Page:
|otoño||Autumn / Fall|
|el 31 octubre||31st October|
|el día de todos los Santos||All Saints Day|
|el disfraz||Disguise / Costume|
|el gato negro||Black cat|
|los caramelos||Sweets / Candy|
If you’re planning to learn English or gain a TEFL qualification in the US around Halloween, you’re in for some fun!
1. Halloween is HUGE in America. In fact, it’s the second most commercially successful holiday after Christmas. It is estimated that one quarter of all candy purchased in the US is for Halloween, and overall spending for the holiday usually totals over $5 billion USD!
2. Irish immigrants were the ones to bring the festival to America. Anoka, Minnesota, is said to be the first city in America to have held official Halloween celebrations, in 1921, although Salem, Massachusetts, claims to be the “Halloween Capital of the World”. The town is best known for the notorious witch trials that occurred there in the 17th century.
3. The Village Halloween Parade in New York City is the largest celebration of its kind in the world and has been picked by Festivals International as “The Best Event in the World” for October 31st. The theme for 2014 is “The Garden of Earthly Delights”. Just don’t forget your costume or you won’t be allowed in the parade!
4. A popular tradition followed by American children on Halloween is to go trick-or-treating. They dress up in fancy dress and go from house to house in their street asking “trick or treat?” According to tradition, children threaten the house owners with some sort of (harmless) mischief, unless they are given treats. It is believed that the tradition dates back to early Souls Day Parades in Europe, when poor citizens would beg for food and families would give them pastries called “soul cakes” in return for their promise to pray for the family’s dead relatives.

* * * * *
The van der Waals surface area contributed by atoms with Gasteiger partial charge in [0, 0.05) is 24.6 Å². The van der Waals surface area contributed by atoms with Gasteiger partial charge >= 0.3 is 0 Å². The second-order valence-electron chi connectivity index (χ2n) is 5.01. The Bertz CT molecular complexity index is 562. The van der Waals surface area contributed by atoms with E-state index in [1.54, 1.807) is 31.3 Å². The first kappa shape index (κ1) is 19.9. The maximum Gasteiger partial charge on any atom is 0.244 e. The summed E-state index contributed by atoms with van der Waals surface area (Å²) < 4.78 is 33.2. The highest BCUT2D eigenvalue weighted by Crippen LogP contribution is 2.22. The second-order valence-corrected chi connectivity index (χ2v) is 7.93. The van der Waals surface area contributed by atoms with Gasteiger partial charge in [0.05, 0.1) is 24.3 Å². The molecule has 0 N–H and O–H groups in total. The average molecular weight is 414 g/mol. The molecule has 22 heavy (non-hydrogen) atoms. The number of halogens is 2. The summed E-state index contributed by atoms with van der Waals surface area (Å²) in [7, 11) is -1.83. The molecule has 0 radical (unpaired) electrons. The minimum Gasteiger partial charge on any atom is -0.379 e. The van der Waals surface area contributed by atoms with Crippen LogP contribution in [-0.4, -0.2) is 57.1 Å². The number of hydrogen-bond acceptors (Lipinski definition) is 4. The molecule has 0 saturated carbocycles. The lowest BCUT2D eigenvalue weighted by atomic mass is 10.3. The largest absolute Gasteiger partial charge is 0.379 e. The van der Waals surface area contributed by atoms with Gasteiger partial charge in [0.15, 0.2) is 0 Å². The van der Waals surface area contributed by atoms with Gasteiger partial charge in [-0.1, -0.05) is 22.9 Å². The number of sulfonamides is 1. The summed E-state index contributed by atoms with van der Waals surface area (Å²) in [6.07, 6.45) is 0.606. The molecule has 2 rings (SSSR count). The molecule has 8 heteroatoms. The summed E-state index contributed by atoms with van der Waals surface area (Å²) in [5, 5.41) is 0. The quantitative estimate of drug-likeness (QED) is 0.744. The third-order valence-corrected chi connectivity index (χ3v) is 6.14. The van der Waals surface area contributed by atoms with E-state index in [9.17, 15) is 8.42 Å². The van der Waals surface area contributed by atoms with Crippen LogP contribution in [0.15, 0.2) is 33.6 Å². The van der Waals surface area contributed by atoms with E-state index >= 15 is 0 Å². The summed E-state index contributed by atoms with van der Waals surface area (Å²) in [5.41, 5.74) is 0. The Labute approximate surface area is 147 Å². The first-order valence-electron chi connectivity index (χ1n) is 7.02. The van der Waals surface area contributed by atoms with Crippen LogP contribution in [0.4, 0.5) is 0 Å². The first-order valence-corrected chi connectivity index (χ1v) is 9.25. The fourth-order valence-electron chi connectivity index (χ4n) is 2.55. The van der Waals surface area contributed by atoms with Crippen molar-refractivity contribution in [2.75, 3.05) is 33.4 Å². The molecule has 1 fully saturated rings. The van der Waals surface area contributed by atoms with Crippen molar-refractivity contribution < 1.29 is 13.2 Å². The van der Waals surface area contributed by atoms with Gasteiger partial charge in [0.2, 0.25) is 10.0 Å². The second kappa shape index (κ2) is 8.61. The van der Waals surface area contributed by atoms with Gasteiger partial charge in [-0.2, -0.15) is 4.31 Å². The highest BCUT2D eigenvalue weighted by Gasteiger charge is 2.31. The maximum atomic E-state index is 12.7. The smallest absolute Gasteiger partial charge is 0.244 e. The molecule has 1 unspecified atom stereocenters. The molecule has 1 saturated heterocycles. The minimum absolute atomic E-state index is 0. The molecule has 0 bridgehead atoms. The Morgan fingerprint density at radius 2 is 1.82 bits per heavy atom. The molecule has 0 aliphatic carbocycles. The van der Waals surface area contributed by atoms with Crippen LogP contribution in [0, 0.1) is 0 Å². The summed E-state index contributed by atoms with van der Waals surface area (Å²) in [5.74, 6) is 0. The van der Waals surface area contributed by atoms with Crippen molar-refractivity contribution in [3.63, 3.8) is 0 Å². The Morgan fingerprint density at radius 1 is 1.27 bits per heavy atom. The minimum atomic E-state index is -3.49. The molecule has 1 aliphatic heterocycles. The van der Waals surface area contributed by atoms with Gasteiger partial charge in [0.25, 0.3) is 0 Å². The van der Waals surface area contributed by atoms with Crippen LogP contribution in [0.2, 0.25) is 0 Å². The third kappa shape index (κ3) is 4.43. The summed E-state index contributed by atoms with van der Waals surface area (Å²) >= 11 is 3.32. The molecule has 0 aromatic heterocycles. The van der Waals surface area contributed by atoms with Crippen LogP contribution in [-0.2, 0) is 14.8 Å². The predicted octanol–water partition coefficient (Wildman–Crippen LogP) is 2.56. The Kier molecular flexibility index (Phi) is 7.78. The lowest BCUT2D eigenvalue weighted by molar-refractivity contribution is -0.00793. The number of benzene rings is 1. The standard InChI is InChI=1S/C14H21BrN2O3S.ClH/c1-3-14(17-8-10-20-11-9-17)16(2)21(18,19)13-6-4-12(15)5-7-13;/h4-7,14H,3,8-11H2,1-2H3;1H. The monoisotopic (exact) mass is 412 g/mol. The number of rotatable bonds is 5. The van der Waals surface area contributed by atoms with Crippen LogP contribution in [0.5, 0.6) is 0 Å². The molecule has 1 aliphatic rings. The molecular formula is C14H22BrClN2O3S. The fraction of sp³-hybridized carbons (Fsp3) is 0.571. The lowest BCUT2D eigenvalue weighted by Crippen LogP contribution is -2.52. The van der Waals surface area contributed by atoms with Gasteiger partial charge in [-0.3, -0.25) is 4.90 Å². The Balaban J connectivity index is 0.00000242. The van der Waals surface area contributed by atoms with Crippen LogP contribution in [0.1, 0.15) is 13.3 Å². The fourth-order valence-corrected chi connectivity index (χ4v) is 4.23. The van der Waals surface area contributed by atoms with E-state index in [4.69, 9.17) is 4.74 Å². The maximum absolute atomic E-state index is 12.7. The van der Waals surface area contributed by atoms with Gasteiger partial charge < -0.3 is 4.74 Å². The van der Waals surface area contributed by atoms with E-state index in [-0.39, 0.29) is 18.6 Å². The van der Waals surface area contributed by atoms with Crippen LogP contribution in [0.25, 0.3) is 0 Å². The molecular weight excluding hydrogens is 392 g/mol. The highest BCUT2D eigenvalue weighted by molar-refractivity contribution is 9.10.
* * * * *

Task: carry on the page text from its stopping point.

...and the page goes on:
5. A ‘treat’ in America is generally some kind of sweet or chocolate – ‘candy’ as it’s known in America.
6. In America, the traditional pumpkin with a cut-out face is known as a ‘Jack O Lantern’. Traditionally, turnips were used in Europe, but immigrants to North America chose to use the native pumpkin, which was more readily available.
7. Halloween parties are usual for the 31s October and normally involve dressing up in costume too. Normal fancy dress costumes are witches, wizards, black cats, ghosts, goblins, vampires and skeletons, which have all evolved into symbols of Halloween.
8. In larger cities, children in fancy dress and their parents gather at shopping malls early in the evening, when shops and businesses give parties with games and treats for the children.
9.”Trick-or-Treat for UNICEF” has become a common sight during Halloween in North America too. It began as a local event in a Philadelphia neighborhood in 1950 and expanded nationally a few years later. These days, corporate sponsors like Hallmark collect for charity donations at this time of year.
10. In America, it’s common to send Halloween cards, a practice which dates back to the early 1920’s. These days, over 28 million Halloween cards are sent each year.
Cactus offers English courses in a range of destinations across the US and Canada. Please visit the Cactus Language website for full details.
You don’t have to stay at home to celebrate Halloween on 31st October. Head to one of the following locations and you’ll get a lot more than trick-or-treaters or jack-o-lanterns…